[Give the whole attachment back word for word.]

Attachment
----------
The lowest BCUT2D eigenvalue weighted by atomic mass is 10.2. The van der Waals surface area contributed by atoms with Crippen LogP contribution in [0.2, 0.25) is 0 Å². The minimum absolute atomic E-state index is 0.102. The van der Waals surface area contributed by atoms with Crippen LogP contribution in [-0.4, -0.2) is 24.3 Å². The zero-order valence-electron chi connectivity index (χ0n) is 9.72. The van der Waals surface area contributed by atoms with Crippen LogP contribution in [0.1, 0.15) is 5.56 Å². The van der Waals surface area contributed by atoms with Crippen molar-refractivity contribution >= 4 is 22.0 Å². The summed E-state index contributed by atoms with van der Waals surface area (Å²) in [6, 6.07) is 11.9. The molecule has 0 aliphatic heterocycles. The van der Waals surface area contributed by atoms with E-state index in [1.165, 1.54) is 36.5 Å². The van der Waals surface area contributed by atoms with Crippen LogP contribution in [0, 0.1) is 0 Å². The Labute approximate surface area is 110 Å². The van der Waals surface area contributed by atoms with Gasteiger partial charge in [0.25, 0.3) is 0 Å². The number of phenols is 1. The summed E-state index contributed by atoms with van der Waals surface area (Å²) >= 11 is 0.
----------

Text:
The lowest BCUT2D eigenvalue weighted by atomic mass is 10.2. The van der Waals surface area contributed by atoms with Crippen LogP contribution in [0.2, 0.25) is 0 Å². The minimum absolute atomic E-state index is 0.102. The van der Waals surface area contributed by atoms with Crippen LogP contribution in [-0.4, -0.2) is 24.3 Å². The zero-order valence-electron chi connectivity index (χ0n) is 9.72. The van der Waals surface area contributed by atoms with Crippen LogP contribution in [0.1, 0.15) is 5.56 Å². The van der Waals surface area contributed by atoms with Crippen molar-refractivity contribution >= 4 is 22.0 Å². The summed E-state index contributed by atoms with van der Waals surface area (Å²) in [6, 6.07) is 11.9. The molecule has 0 aliphatic heterocycles. The van der Waals surface area contributed by atoms with E-state index in [1.165, 1.54) is 36.5 Å². The van der Waals surface area contributed by atoms with Crippen LogP contribution in [0, 0.1) is 0 Å². The Labute approximate surface area is 110 Å². The van der Waals surface area contributed by atoms with Gasteiger partial charge in [0.25, 0.3) is 0 Å². The number of phenols is 1. The summed E-state index contributed by atoms with van der Waals surface area (Å²) >= 11 is 0.